In the 21st Meetup of KW Intersections, we will have two talks, the first will be presented by Olga Buchel and is entitled ‘Towards knowledge discovery with visualization techniques’. The second talk, “just enough parsing and grammar for a DSL, when a (single) regular expression won’t quite cut it by”will be presented by Pieter Geerkens.
Towards knowledge discovery with visualization techniques by Olga Buchel, PhD
Information visualization and visual analytics are relatively new disciplines that are concerned with
the design of visual representations and interactions for improving knowledge discovery, decision making, and problem solving. In this presentation, I will demonstrate how visualization techniques can improve the analysis
of complex geo-social datasets (i.e., datasets that have references to geographic locations and relationships among geospatial entities). These techniques may lead to new insights which are hard to detect with traditional network and geospatial visualization tools.
Olga Buchel is an interdisciplinary researcher specializing in information visualization, geovisualization, and visual analytics. She has a PhD in Library and Information Science from Western University. Her most recent publications are about interactive exploratory visualizations in public health and business. She presented her research at a number of international conferences, including GEOMED, iConference, ASIST, the workshop on Provenance of Sensemaking at IEEE VIS, and other conferences. She currently works at siTechnologyGroup, Inc., where she develops health apps and visualizations from health data. She also teaches interactive design at Fanshawe College in London, ON.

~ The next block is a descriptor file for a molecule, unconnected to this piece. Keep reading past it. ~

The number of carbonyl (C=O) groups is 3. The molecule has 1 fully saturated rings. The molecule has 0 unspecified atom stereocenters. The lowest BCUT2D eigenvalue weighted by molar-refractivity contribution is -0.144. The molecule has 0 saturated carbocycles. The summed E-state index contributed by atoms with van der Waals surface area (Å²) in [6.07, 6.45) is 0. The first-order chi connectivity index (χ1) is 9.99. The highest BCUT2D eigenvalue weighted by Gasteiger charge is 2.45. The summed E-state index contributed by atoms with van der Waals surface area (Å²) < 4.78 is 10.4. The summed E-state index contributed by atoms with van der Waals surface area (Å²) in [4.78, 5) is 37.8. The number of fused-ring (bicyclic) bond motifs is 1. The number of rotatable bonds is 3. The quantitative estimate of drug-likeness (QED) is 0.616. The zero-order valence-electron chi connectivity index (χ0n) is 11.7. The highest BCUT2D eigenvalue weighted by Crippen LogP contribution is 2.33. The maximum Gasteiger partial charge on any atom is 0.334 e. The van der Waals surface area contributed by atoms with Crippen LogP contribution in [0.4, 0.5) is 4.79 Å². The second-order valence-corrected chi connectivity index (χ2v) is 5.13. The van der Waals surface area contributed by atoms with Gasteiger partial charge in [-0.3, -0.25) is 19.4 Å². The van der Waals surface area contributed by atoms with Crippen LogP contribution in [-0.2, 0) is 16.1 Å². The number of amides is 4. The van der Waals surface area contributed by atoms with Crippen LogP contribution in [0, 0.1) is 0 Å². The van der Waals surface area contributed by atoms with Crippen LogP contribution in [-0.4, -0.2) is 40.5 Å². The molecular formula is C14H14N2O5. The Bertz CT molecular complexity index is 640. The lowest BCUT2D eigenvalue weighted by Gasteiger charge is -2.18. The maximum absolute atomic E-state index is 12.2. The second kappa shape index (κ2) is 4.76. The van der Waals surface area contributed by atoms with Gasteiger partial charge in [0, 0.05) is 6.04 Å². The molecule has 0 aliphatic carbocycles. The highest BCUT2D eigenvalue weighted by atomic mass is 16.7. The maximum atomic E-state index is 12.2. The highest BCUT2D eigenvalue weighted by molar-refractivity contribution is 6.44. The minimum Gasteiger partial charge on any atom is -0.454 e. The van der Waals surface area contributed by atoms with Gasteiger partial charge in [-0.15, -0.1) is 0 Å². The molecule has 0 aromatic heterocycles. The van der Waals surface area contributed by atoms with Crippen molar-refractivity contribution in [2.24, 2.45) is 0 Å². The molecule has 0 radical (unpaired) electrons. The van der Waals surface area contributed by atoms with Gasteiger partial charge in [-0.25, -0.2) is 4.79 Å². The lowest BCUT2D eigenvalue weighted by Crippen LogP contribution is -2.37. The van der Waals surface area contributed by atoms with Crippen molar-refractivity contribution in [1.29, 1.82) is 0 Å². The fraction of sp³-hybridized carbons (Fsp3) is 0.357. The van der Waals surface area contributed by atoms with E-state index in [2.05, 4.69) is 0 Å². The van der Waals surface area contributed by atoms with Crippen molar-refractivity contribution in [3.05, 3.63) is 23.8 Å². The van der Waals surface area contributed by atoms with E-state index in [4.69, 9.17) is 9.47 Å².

just enough parsing and grammar for a DSL, when a (single) regular expression won’t quite cut it by Pieter Geerkens
The first part of the talk is a simple Recursive Descent structure using Regex’s for validation of individual lines or partial lines, using examples from a game project. Next we build a more complex grammar using Irony.NET ( http://irony.codeplex.com/ ), using a QABC Music Notation parser Pieter wrote a few years ago as an example.